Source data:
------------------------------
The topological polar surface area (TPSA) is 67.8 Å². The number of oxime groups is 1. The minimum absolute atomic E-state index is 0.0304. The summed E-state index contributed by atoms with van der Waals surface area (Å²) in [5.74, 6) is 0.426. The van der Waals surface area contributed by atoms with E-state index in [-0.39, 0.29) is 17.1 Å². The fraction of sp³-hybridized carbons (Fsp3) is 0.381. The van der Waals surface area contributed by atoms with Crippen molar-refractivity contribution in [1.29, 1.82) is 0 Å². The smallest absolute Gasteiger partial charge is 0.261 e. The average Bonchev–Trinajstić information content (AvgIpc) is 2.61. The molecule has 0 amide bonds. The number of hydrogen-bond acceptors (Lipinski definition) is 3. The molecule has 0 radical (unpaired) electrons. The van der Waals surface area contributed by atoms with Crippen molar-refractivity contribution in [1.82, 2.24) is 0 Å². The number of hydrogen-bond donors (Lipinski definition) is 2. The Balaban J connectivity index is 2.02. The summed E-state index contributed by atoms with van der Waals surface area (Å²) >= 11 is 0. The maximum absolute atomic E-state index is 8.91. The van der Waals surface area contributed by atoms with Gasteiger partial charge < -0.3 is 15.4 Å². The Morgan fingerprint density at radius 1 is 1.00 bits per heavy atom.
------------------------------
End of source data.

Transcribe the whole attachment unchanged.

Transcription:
The topological polar surface area (TPSA) is 67.8 Å². The number of oxime groups is 1. The minimum absolute atomic E-state index is 0.0304. The summed E-state index contributed by atoms with van der Waals surface area (Å²) in [5.74, 6) is 0.426. The van der Waals surface area contributed by atoms with E-state index in [-0.39, 0.29) is 17.1 Å². The fraction of sp³-hybridized carbons (Fsp3) is 0.381. The van der Waals surface area contributed by atoms with Crippen molar-refractivity contribution in [1.29, 1.82) is 0 Å². The smallest absolute Gasteiger partial charge is 0.261 e. The average Bonchev–Trinajstić information content (AvgIpc) is 2.61. The molecule has 0 amide bonds. The number of hydrogen-bond acceptors (Lipinski definition) is 3. The molecule has 0 radical (unpaired) electrons. The van der Waals surface area contributed by atoms with Crippen molar-refractivity contribution in [1.82, 2.24) is 0 Å². The number of hydrogen-bond donors (Lipinski definition) is 2. The Balaban J connectivity index is 2.02. The summed E-state index contributed by atoms with van der Waals surface area (Å²) >= 11 is 0. The maximum absolute atomic E-state index is 8.91. The van der Waals surface area contributed by atoms with Gasteiger partial charge < -0.3 is 15.4 Å². The Morgan fingerprint density at radius 1 is 1.00 bits per heavy atom.